Dune Monitoring Survey of Habitats Directive Sand Dunes (Client: BEC Consultants / NPWS)
In 2011-2012, Blackthorn Ecology is assisting BEC Consultants with a National Parks and Wildlife Service (NPWS) monitoring survey of Irish sand dunes. Ireland’s statutory obligations under Article 17 of the EU Habitats Directive include regular monitoring of the conservation status of habitats of European importance. This monitoring survey covers 10 sand dune, dune heath and machair communities listed on Annex I of the Habitats Directive. Coastal sites across Ireland have been chosen by NPWS for long-term monitoring. The project is collecting data on the species composition, structure, management and threats and carrying out habitat mapping of dune systems. These data will be used to assess the conservation status of Ireland’s dune systems of European importance and will inform requirements for management and ecosystem restoration.
Portrane Residential Development (Client: Private Developer)
Dr Smith provided ecological support for a planning application for a housing development in Portrane, Co. Dublin. The key ecological issues were coastal erosion and location near Rogerstown Estuary Special Area of Conservation (SAC) and Special Protection Area for birds (SPA). Dr Smith carried out field and desk studies to assess the risks of coastal erosion to the proposed development and determine if the proposed development would increase the already significant levels of disturbance to the adjacent marram dune habitat. An optimal setback of the development from the foredune was recommended based on best practice in Ireland and Scotland, and a programme of dune restoration was designed, including conversion of improved amenity grassland to natural dune grassland and repair of gaps in the dune crest using sand-accumulation fencing.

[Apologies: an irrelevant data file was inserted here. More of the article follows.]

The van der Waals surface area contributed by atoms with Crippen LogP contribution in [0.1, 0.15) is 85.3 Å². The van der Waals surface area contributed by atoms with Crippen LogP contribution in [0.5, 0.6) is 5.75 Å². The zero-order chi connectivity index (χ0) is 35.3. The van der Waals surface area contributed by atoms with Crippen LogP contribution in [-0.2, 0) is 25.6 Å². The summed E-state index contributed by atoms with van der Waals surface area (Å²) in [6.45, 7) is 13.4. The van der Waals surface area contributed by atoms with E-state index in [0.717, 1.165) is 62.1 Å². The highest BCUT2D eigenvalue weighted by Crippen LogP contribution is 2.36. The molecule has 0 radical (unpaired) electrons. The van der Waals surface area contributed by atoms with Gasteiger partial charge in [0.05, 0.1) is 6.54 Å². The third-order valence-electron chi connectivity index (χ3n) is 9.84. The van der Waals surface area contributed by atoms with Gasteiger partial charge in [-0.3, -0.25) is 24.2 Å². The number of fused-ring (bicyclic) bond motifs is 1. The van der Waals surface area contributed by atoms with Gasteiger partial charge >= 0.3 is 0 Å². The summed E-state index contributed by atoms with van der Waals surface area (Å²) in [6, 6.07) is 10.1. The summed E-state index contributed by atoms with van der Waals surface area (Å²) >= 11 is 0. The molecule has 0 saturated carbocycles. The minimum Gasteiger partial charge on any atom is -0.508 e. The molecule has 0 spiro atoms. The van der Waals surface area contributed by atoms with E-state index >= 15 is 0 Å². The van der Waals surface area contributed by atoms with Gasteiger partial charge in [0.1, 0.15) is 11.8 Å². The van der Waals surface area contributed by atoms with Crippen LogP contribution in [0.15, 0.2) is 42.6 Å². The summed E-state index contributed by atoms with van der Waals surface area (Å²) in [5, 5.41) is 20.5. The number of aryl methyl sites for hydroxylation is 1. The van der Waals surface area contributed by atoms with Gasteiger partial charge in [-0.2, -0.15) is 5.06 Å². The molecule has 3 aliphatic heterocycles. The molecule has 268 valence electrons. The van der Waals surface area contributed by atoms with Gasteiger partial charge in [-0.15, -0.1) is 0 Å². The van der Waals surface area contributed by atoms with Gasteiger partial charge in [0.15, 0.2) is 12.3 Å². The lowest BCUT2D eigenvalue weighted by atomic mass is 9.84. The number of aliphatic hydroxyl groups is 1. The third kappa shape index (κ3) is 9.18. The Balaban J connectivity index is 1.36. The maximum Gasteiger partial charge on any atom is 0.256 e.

Mayo Habitats Survey (Client: Mayo County Council)
In 2008, Dr Smith was project manager and lead ecologist for the habitat survey and mapping of nine (9) towns and their environs in Mayo: Westport, Castlebar, Belmullet, Ballina, Charlestown, Swinford, Kiltimagh, Ballinrobe and Ballyhaunis. The total study area was 114 km2. The results of the survey were used to support strategic planning for local heritage in the preparation of Local Area Plans. Preliminary GIS mapping of habitats was completed using aerial photography interpretation and review of existing GIS databases, including designated areas, soils, forestry (FIPS) and CORINE. Additional information on habitats and notable species was collated from extensive consultation with government bodies, NGOs, academics, consultants and other persons with local knowledge. Due to the size of the study area, it was not possible to survey all habitats in the field, and so preliminary mapping was used to target potentially important habitats for field survey. Current and potential conservation value and threats to biodiversity were assessed in the field. The final report, maps and GIS dataset included identification of Local Biodiversity Areas (LBAs) and ecological corridors; the continuity and permeability of corridors were also evaluated. A set of prioritised conservation management recommendations were made.